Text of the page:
A detailed description of these extraordinary citrus plants was published by Pietro Nati in Florence in 1674. At this time Nati was the prefect of the Botanical Garden of the university Pisa. In his work Florentina phytologica observatio de malo limonia citrata-aurantia, Florentiae vulgo La Bizzarria he reported about a citrus tree, which should have originated about in 1644 on an estate close to Florence, including parts of citron, parts of sour orange and mixed parts of both citrus species.
Recognizing the special features of that tree - in particular the extraordinary and strange fruits - the gardeners reproduced and propagated the plant. Nati wrote in his study, starting from Tuscany the so-called 'La Bizzarria' had spread “almost all over the world”. Today all of the Bizzarrias in plant collections and botanical gardens are probably progenies of the plant described by Pietro Nati.
Nevertheless, there are also historical accounts of other citrus Bizzarrias, already existing before 1644 as well as on those which cannot be progenies of the Bizzarria of Florence. However, these plants had only regional significance and were not propagated. In 1589 the Italian polymath Giambattista della Porta reported in his Magiae naturalis about “a sour orange tree with half sour and half sweet fruits” on a shoot. He gave details about its origin as a bud failing. In 1646 Giovanni Battista Ferrari da Siena described and showed an engraving of a mixed fruit, which he received from Napoli. He called it Aurantium callosum multiforme. Some other historical records about Bizzarrias with intermediate parts of other citrus species came from Egypt (Renouard, 1841), from USA (Uphof, 1935), Italy (Savastano and Parrozzani, 1911) and Japan (Takahasi, 1962).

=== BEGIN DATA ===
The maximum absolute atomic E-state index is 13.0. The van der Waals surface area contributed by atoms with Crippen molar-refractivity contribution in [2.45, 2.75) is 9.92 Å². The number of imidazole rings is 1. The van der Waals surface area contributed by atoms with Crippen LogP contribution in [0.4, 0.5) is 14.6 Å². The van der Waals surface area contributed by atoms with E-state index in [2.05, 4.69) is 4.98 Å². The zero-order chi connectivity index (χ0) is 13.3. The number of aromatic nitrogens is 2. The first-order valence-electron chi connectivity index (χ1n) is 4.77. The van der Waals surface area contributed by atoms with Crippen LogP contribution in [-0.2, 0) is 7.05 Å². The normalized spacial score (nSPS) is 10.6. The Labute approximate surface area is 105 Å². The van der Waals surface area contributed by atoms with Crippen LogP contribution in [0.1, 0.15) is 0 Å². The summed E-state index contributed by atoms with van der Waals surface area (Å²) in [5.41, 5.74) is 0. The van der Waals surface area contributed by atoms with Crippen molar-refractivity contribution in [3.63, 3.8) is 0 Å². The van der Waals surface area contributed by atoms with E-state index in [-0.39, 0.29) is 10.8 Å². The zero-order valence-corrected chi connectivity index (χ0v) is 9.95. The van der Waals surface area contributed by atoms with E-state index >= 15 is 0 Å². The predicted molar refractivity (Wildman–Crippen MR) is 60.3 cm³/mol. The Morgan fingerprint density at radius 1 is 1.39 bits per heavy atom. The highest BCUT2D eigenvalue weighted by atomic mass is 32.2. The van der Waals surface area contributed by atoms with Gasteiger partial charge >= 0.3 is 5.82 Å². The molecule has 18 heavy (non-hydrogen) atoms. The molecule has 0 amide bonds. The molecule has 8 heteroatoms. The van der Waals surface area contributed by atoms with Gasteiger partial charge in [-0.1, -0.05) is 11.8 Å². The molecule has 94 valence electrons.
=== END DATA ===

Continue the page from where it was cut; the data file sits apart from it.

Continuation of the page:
Already Pietro Nati recognized the difficulty to explain the origin of the Bizzarria more exactly. He declared the natural origin of the Bizzarria - probably arisen by bud failing at the union where a citron bud had been inserted on a sour orange seedling.
However, many later gardeners and botanists did not believe that such a plant could have originated without human intervention. Different observers interpreted the constitution of the Bizzarria as a case of vegetative segregation from a seed hybrid or as a graft hybrid.
Only at the beginning of the 20th century the Bizzarrias were classified as synthetic chimeras confirming Natis description of the origin of the Florentine Bizzarria.